I sensed a certain honesty in Valenti's memoir which seemed almost out of place for a person involved in both politics and entertainment over his adult life. Add in the early part of his flying B-25s in WWII and you have a pretty good story. I sensed a certain honesty in Valenti's memoir which seemed almost out of place for a person involved in both politics and entertainment over his adult life. Add in the early part of his flying B-25s in WWII and you have a pretty good story.

  2. 4 out of 5

    Lkelly6

    I loved every word of this book. Valenti writes vividly and clearly, his personal voice resounds with positive energy. He certainly lived in interesting times. Born in 1921, he grew up in an Italian-American family and neighborhood in Houston, TX. He flew B-25 bombers during WWII. After graduating from the Univ of Houston in 1946, he got an MBA from Harvard and then went to work in marketing for Humble Oil Company, which became Exxon. I really connect with his stories about Humble because my fat I loved every word of this book. Valenti writes vividly and clearly, his personal voice resounds with positive energy. He certainly lived in interesting times. Born in 1921, he grew up in an Italian-American family and neighborhood in Houston, TX. He flew B-25 bombers during WWII. After graduating from the Univ of Houston in 1946, he got an MBA from Harvard and then went to work in marketing for Humble Oil Company, which became Exxon. I really connect with his stories about Humble because my father was working for Humble Pipeline in TX during these same years. He and a partner established a successful advertising agency in Houston in 1952 and began working for politicians. Eventually he worked with President Lyndon Johnson and so can describe what was transpiring in the White House during those turbulent years of the Vietnam War and passing the great legislation: Medicare, Voting Rights, Civil Rights with regard to housing. Then he worked 38 years as President of the Motion Picture Association of America, creating the film industry rating system still in use. While this is one man’s view of USA during the 20th century, it is a pretty good picture of our world through the eyes of an energetic optimist “mover and shaker” extraordinaire. GOOD READ!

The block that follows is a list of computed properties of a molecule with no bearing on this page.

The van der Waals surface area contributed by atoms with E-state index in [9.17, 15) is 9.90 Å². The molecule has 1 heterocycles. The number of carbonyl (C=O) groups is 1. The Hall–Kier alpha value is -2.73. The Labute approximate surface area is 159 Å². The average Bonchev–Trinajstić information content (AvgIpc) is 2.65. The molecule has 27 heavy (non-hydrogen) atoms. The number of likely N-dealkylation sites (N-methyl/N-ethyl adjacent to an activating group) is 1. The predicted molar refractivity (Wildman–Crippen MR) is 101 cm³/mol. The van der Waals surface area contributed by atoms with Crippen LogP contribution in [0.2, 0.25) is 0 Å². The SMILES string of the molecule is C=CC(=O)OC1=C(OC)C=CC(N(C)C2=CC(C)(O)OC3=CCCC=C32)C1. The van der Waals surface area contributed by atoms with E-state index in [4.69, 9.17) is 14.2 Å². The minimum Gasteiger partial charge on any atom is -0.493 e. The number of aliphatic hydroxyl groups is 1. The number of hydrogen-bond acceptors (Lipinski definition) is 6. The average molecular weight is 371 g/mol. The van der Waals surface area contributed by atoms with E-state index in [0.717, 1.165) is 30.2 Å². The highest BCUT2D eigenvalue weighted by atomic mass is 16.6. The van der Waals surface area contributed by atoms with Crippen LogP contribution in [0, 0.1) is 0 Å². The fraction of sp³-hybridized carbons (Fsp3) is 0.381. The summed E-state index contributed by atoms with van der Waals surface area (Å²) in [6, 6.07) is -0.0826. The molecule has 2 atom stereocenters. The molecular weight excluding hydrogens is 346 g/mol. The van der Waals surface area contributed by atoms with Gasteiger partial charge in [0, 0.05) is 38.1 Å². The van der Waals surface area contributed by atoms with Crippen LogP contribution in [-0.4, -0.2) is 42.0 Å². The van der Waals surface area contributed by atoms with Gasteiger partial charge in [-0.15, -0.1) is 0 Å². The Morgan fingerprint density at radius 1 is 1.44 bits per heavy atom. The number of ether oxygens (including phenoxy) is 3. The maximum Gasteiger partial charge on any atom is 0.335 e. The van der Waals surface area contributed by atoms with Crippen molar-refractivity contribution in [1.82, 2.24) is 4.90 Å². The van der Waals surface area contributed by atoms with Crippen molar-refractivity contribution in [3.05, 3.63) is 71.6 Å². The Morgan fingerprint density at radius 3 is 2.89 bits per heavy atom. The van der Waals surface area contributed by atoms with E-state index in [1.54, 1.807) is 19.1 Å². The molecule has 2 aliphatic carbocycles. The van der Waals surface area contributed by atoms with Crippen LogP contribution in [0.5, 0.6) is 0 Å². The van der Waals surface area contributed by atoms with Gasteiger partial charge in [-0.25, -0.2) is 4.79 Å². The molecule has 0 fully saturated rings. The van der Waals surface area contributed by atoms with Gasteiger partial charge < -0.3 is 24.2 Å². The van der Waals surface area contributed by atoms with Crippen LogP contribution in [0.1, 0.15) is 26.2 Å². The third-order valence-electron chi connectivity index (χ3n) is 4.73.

3. 4 out of 5

    Bob Mason

    I really enjoyed this one. Jack Valenti truly occupied a unique space in modern life, a WWII veteran substantively and highly placed in both political and entertainment circles. As such, his autobiography is a nice window into all those worlds. Not bad for a dollar store buy!

  4. 4 out of 5

    Rick Pitterle

  5. 4 out of 5

    McCabe

  6. 5 out of 5

    Angela

  7. 5 out of 5

    Ann

  8. 4 out of 5

    Jonathan

  9. 5 out of 5

    Tommy Kiedis

  10. 4 out of 5

    Erin

  11. 4 out of 5

    Kayleen

  12. 4 out of 5

    Kurt

  13. 4 out of 5

    Brittanni

  14. 5 out of 5

    Gonzagasteve

  15. 4 out of 5

    David Earle

  16. 4 out of 5

    Gibran Bham

  17. 5 out of 5

    Dianne

  18. 5 out of 5

    Joanna

  19. 4 out of 5

    John Yingling

  20. 5 out of 5

    Blake

    I only wish he had discussed his time in WWII in more detail! This book is fascinating.

  21. 4 out of 5

    Rich

  22. 5 out of 5

    Derek Meier

  23. 5 out of 5

    beverly blankenship

  24. 4 out of 5

    Mary

  25. 5 out of 5

    Dorothy Prawat

  26. 4 out of 5

    Damien A Brosnan

  27. 4 out of 5

    Rachel Jamail

  28. 5 out of 5

    Brent

  29. 5 out of 5

    Shane Hedges

  30. 5 out of 5

    Timothy